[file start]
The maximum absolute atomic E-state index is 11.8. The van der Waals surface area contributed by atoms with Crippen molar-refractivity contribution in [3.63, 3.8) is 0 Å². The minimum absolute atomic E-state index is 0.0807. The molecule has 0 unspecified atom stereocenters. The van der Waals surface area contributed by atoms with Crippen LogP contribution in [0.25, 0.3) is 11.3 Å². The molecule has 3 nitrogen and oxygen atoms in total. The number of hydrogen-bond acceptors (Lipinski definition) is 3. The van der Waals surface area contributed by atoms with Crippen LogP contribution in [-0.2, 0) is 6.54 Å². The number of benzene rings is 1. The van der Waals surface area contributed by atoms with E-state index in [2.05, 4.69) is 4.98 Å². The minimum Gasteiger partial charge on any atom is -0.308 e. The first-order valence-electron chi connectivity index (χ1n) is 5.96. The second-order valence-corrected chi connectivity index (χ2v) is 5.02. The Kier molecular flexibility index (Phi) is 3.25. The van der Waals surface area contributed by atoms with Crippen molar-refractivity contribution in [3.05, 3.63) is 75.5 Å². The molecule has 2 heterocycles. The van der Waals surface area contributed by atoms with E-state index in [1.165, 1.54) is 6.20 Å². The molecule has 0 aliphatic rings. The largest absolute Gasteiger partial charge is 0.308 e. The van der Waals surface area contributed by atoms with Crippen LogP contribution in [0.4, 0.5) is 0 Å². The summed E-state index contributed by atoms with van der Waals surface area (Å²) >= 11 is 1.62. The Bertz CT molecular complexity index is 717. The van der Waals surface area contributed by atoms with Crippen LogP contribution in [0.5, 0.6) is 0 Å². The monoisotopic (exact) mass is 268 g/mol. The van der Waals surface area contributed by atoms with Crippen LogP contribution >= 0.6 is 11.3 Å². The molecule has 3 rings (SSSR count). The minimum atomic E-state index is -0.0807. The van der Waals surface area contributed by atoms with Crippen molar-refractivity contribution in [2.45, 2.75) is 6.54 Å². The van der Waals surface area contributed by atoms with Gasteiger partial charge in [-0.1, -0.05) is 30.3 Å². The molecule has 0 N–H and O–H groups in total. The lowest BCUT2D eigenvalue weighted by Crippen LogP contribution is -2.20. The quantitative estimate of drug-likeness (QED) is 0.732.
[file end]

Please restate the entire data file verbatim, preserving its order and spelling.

The maximum absolute atomic E-state index is 11.8. The van der Waals surface area contributed by atoms with Crippen molar-refractivity contribution in [3.63, 3.8) is 0 Å². The minimum absolute atomic E-state index is 0.0807. The molecule has 0 unspecified atom stereocenters. The van der Waals surface area contributed by atoms with Crippen LogP contribution in [0.25, 0.3) is 11.3 Å². The molecule has 3 nitrogen and oxygen atoms in total. The number of hydrogen-bond acceptors (Lipinski definition) is 3. The van der Waals surface area contributed by atoms with Crippen LogP contribution in [-0.2, 0) is 6.54 Å². The number of benzene rings is 1. The van der Waals surface area contributed by atoms with E-state index in [2.05, 4.69) is 4.98 Å². The minimum Gasteiger partial charge on any atom is -0.308 e. The first-order valence-electron chi connectivity index (χ1n) is 5.96. The second-order valence-corrected chi connectivity index (χ2v) is 5.02. The Kier molecular flexibility index (Phi) is 3.25. The van der Waals surface area contributed by atoms with Crippen molar-refractivity contribution in [3.05, 3.63) is 75.5 Å². The molecule has 2 heterocycles. The van der Waals surface area contributed by atoms with E-state index in [1.165, 1.54) is 6.20 Å². The molecule has 0 aliphatic rings. The largest absolute Gasteiger partial charge is 0.308 e. The van der Waals surface area contributed by atoms with Crippen LogP contribution in [0.4, 0.5) is 0 Å². The summed E-state index contributed by atoms with van der Waals surface area (Å²) >= 11 is 1.62. The Bertz CT molecular complexity index is 717. The van der Waals surface area contributed by atoms with Crippen LogP contribution in [0.5, 0.6) is 0 Å². The monoisotopic (exact) mass is 268 g/mol. The van der Waals surface area contributed by atoms with Crippen LogP contribution >= 0.6 is 11.3 Å². The molecule has 3 rings (SSSR count). The minimum atomic E-state index is -0.0807. The van der Waals surface area contributed by atoms with Crippen molar-refractivity contribution in [2.45, 2.75) is 6.54 Å². The van der Waals surface area contributed by atoms with Gasteiger partial charge in [-0.1, -0.05) is 30.3 Å². The molecule has 0 N–H and O–H groups in total. The lowest BCUT2D eigenvalue weighted by Crippen LogP contribution is -2.20. The quantitative estimate of drug-likeness (QED) is 0.732.